Outbreak of the war
End of the war

Unity in diversity? The failure of the idea of a ‘greater Austrian’ nation

It soon became clear that the western European concept of the unity of nation and state could not be applied to the Habsburg Monarchy because of its ethnic, linguistic and religious multiplicity.

When confronted by the development of the new nations, the Habsburg Monarchy adopted a different approach from most of the large western European states. Although these were mostly also ethnically heterogeneous, they had forged a concept of the nation in which the smaller groups were absorbed into the larger whole. The best example of this is France with its concept of a grande nation that embraced all the citizens of the state whatever their ethnic background. Although the Habsburgs had overseen a largely successful process of state-building, with their endeavours to subject their dominions to centralized administration reaching a high point under Maria Theresa and Joseph II, they were not successful in forging a ‘greater Austrian’ state capable of transcending ethnic boundaries.

On the contrary, in response to the centralization programme there arose the idea of federalization; and the effective reaction to the utopian ideal of a German-led unified state as formulated in Joseph’s II’s reforms was an emphasis on the multiplicity of local languages. The proponents of the idea of federalization turned their attention to regional traditions, which they saw as a weapon against Viennese centralization. In the end the government in Vienna had to accept this new focus and priority. Even under Metternich the slogan ‘unity in diversity’ had been used to lay the ground for a certain level of federalism to be accorded to the individual Habsburg lands, but always under the all-embracing aegis of the Crown and with the goal of channelling separatist energies in an orderly fashion. In that ‘pre-March’ period, which was in fact an era of re-feudalization and the suspension of reforms and civil liberties, the central authorities looked kindly on this moderate form of federalism, which they even promoted in order to strengthen patriotism in the individual Habsburg crown lands.

As the Habsburg dominions were to a large extent still agrarian and feudal in character, responsibility for this development was not borne by the broad mass of the people but by local elites from the nobility and the Church. The first phase of the ‘nationalization’ of the ethnic groups was marked by a fervent local patriotism that found its most characteristic expression in the foundation of museums and research institutions. This was an elite rather than a popular phenomenon, because the scholars who studied and wrote about the history and folklore of their respective lands were financed and supported by patrons from the nobility.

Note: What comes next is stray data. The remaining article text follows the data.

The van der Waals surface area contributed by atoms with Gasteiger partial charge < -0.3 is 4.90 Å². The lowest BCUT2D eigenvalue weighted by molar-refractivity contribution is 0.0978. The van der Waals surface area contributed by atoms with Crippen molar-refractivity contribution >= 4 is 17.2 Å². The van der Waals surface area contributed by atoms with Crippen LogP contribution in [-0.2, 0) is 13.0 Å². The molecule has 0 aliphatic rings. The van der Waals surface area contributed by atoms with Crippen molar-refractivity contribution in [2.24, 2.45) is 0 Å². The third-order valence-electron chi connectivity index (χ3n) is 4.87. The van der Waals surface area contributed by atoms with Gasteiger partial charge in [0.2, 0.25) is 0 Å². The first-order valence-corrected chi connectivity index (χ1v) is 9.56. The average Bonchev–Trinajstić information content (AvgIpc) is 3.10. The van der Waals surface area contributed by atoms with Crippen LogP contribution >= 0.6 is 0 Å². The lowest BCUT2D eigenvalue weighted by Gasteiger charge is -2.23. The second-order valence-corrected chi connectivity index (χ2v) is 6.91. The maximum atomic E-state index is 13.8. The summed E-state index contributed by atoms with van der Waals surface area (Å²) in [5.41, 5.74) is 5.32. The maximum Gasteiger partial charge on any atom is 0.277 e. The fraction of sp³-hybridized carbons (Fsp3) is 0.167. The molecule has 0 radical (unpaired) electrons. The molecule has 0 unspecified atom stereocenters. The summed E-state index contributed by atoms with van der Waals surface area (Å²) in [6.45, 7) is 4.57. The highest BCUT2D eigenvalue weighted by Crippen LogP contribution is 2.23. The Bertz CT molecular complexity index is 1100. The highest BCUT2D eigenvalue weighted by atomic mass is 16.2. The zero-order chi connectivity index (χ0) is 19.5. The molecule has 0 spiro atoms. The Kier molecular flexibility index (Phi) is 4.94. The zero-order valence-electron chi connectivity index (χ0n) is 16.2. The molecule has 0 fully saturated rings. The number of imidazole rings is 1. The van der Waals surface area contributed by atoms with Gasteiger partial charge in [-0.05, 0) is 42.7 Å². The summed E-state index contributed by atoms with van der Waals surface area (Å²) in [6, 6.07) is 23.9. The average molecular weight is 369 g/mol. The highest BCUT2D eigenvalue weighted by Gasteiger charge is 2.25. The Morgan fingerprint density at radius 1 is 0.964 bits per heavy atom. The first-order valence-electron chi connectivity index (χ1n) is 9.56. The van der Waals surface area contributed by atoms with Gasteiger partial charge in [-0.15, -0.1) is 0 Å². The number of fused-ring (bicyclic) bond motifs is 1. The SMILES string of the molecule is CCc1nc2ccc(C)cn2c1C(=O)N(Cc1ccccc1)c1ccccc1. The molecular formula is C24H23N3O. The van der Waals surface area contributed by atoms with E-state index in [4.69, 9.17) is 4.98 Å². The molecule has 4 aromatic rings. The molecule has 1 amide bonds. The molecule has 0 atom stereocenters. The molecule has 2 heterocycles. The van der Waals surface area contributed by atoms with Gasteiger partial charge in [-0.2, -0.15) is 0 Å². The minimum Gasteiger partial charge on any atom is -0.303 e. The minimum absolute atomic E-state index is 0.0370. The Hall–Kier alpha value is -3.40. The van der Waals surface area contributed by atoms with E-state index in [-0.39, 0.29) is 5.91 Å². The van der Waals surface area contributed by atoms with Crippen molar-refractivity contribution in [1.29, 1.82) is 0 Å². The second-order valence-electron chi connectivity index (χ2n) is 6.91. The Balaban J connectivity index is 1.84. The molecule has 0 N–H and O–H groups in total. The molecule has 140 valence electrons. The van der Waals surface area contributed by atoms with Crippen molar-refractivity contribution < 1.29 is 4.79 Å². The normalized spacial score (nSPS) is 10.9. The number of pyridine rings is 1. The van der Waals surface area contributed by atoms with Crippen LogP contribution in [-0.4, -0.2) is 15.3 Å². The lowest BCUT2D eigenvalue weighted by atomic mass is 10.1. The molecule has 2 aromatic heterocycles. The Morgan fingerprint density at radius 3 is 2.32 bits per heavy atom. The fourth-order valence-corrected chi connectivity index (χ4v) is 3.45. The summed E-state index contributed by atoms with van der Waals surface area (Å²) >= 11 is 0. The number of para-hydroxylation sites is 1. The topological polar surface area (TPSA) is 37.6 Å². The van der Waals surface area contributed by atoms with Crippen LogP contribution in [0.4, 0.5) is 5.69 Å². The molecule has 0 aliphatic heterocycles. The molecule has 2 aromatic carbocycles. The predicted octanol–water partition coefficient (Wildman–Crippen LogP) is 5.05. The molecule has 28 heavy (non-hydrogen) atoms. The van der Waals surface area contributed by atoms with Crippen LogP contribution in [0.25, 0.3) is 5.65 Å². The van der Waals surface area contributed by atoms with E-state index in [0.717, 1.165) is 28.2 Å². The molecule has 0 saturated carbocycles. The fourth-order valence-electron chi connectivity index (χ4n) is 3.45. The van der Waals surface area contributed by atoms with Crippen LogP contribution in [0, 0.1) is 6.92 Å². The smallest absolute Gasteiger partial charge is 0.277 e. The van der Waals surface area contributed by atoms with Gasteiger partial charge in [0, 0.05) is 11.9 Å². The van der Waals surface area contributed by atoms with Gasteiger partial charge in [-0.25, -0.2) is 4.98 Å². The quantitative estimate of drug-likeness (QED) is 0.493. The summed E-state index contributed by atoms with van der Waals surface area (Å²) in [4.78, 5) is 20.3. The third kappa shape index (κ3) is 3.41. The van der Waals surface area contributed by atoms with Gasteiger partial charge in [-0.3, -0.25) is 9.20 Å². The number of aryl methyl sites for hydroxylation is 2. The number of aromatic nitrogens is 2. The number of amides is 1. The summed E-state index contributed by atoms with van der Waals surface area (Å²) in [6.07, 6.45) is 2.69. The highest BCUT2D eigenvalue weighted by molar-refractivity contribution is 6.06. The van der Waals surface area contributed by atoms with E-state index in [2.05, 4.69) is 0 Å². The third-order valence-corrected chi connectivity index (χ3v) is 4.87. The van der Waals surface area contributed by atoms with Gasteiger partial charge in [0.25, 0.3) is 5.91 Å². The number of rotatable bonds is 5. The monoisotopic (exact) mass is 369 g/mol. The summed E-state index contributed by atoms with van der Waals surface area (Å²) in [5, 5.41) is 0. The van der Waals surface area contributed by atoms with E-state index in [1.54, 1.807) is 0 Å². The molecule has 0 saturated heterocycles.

The rise to nationhood of ethnic groups in the Habsburg Monarchy entered a new phase around the middle of the nineteenth century, when industrialization and emancipation from feudal tutelage, both of which began much later in Central than in western Europe, led to the rise of a sector of the bourgeoisie with an especially high level of education. Now it was members of this ‘Bildungsbürgertum’ who became the most important representatives of the national idea of their respective lands. Even the smaller ethnic groups now boasted educated elites composed of civil servants, clergy and teachers, who were the parties most receptive to and supportive of the ideologies of national emancipation. Literary pioneers writing in the local languages produced poetry and prose which, true to the spirit of Romanticism, claimed to perceive the ‘true soul of the people’. This was the heyday of the founding of associations and the launching of popular education initiatives – all in aid of ‘the higher honour of the nation’. The spread of literacy to broader sectors of society provided a new market for publishers specializing in books and periodicals in an only recently codified language. Another important field of activity and debate was that of schooling, and in particular the question of the language of education, which led to relentless competition in connection with the drawing of boundaries between national territories, particularly in the mixed-language areas.

Translation: Peter John Nicholson


Kann, Robert A.: Zur Problematik der Nationalitätenfrage in der Habsburgermonarchie 1848–1918, in: Wandruszka, Adam/Urbanitsch, Peter (Hrsg.): Die Habsburgermonarchie 1848–1918, Band III: Die Völker des Reiches, Wien 1980, Teilband 2, 1304–1338

Křen, Jan: Dvě století střední Evropy [Zwei Jahrhunderte Mitteleuropas], Praha 2005

Rumpler, Helmut: Eine Chance für Mitteleuropa. Bürgerliche Emanzipation und Staatsverfall in der Habsburgermonarchie [Österreichische Geschichte 1804–1914, hrsg. von Herwig Wolfram], Wien 2005

Contents related to this chapter


  • Aspect

    “Viribus unitis” or prison of nations?

    The multi-ethnic Austria-Hungary formed a relatively stable environment for the co-existence of the many ethnic communities. The much-vaunted “unity in diversity” was in fact overshadowed by numerous inequalities. This was illustrated above all in the differing weight of the various language groups involved in political and economic rule. These inequalities were increasingly challenged by the disadvantaged nationalities. As a result, the nationality issue dominated political affairs, leading to destabilisation of the Monarchy.


  • Development

    Nation-building – national programmes and positions

    Nation-building was part of the emancipation by large sections of the population from feudal dependence. In line with the ideals of the Enlightenment and French Revolution, the nation – understood as a community of free citizens – was to become the sovereign in place of feudal potentates.